Whilst not of any “outdoors” interest, I do try to keep you up to date when the website goes AWOL for any length of time. In this case, we’ve had multiple failures. First, the ADSL connection got really flaky, with the speeds getting lower and the modem dropping out with irritating frequency and no regularity whatsoever. BT tested the line and reckoned there was no fault. Then BT did some work on a neighbour’s phone line, and ours went dead completely – so at least BT at this point admitted there was a fault. Turns out that our wire was getting frayed at the telegraph pole across the road, (BT blame the wind for prevailing at right-angles to the wire, although I believe its been blowing this direction fairly predictably since before phones were invented so you’d think they would have anticipated this). This was fixed in three days once they got a cherry-picker to reach it. Next, the hard disc decided to die on the firewall which was particularly annoying as we were getting ready to have a faster broadband link put in and I’d spent two days writing new configuration files ready for the change. Needless to say, as I was changing things every few minutes, I’d saved frequently to the hard disc, but not to longer-term backup. Grrr… and as it turned out, the whole box was dying as this failure seemed to have done nothing good for the CMOS memory and I couldn’t get it to boot with a new disc. Ho, hum, so back to the backup system – an old Fabiatech industrial router that is known to barf under heavy load over its gigabit interfaces (which is why it got retired). I now ordered a newer router, with little hope of it arriving before the new 4G broadband would be installed, so I could see I’d be doing all this configuration a second, and then a third time. Meanwhile, I’d also got a few new ethernet cables to install – feeding things through narrow bendy tubes, into wall cavities and up into vast caverns full of fibreglass insulation. As if to take the piss, it became apparent that the supposedly automatic renewal of my letsencrypt certificate for the server had been failing to renew without having the courtesy to send me any kind of error message, and since the email from the letsencrypt server telling me it had expired couldn’t get to me over a dead internet connection, I didn’t find out abut this until it had been expired for over a week, and we were in mid rebuild-the-infrastructure crisis. Needless to say, I’ve not got much paddling or gardening done this last couple of weeks !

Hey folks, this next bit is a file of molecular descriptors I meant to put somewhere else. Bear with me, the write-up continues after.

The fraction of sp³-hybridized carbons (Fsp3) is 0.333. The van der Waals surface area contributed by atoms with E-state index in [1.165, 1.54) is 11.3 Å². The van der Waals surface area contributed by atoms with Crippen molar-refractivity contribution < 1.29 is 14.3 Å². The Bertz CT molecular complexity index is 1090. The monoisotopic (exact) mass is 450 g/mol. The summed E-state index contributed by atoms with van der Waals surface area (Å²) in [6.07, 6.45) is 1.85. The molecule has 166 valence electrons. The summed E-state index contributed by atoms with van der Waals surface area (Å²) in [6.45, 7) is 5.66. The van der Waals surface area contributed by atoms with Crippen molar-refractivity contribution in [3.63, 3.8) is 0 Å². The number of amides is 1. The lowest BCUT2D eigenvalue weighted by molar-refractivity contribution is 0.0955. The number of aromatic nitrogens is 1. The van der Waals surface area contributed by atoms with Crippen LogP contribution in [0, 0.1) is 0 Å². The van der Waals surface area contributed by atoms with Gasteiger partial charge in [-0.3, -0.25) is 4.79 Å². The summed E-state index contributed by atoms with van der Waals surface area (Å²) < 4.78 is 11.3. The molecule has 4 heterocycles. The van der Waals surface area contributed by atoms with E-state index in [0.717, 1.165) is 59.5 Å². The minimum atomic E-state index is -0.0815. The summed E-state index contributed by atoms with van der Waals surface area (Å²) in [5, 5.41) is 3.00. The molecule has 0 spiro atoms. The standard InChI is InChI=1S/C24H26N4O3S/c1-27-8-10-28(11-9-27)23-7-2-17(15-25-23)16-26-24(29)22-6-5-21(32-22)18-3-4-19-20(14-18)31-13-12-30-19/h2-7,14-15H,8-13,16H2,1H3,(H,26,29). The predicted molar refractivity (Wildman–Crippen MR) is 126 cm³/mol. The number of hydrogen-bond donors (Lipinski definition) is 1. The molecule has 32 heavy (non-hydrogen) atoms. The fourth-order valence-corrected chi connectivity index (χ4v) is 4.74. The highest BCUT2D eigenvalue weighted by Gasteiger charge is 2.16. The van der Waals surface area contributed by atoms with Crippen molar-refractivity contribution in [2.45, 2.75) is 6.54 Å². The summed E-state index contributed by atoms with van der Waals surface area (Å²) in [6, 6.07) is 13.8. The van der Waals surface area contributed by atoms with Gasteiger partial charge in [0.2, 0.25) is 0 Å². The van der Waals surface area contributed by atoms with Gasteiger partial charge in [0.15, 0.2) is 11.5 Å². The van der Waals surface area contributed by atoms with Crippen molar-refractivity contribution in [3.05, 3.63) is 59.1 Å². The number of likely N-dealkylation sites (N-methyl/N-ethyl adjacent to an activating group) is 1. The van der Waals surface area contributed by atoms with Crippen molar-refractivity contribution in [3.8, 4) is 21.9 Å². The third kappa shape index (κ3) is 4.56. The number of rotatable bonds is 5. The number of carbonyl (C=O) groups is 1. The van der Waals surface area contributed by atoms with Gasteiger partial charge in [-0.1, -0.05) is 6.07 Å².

However, at least we now have 20 Mb/s broadband, both wired and wireless access into the west end of the house where it never reached before, and a firewall that works for the time being (although I still have to move over to the new hardware, which is steadfastly refusing to play ball with the ubuntu installer for reasons which are seriously opaque). The next step will be to take the firewall down and clone its disc, so I can boot up the new firewall with a pre-installed system and then reconfigure it from there. We’re hoping that with a lot less bandwidth on the ADSL link being used by our own internet use, you’ll see a bit of an improvement on the server. 4G broadband doesn’t come with a public IP address, so the server has to continue to live on the ADSL line, I’m afraid. Expect to see a few more (hopefully shortish) outages as the last of this upheaval plays out. On the upside, with a 4G link that was showing up to 30 Mb/s upstream, it shouldn’t take three days each time I want to upload a ten-minute video to youtube !
This isn’t a technical blog, so I won’t regale you with how to configure my firewall to provide three different levels of service over two broadband connections from the various subnets in the two houses. Suffice it to say that I know even more about netfilter, iptables, iproute2 and the whole Linux network stack than I did before. Fascinating stuff, best learnt from the internet, and therefore very frustrating when it is the failure to get to the internet which is causing one to need to learn it.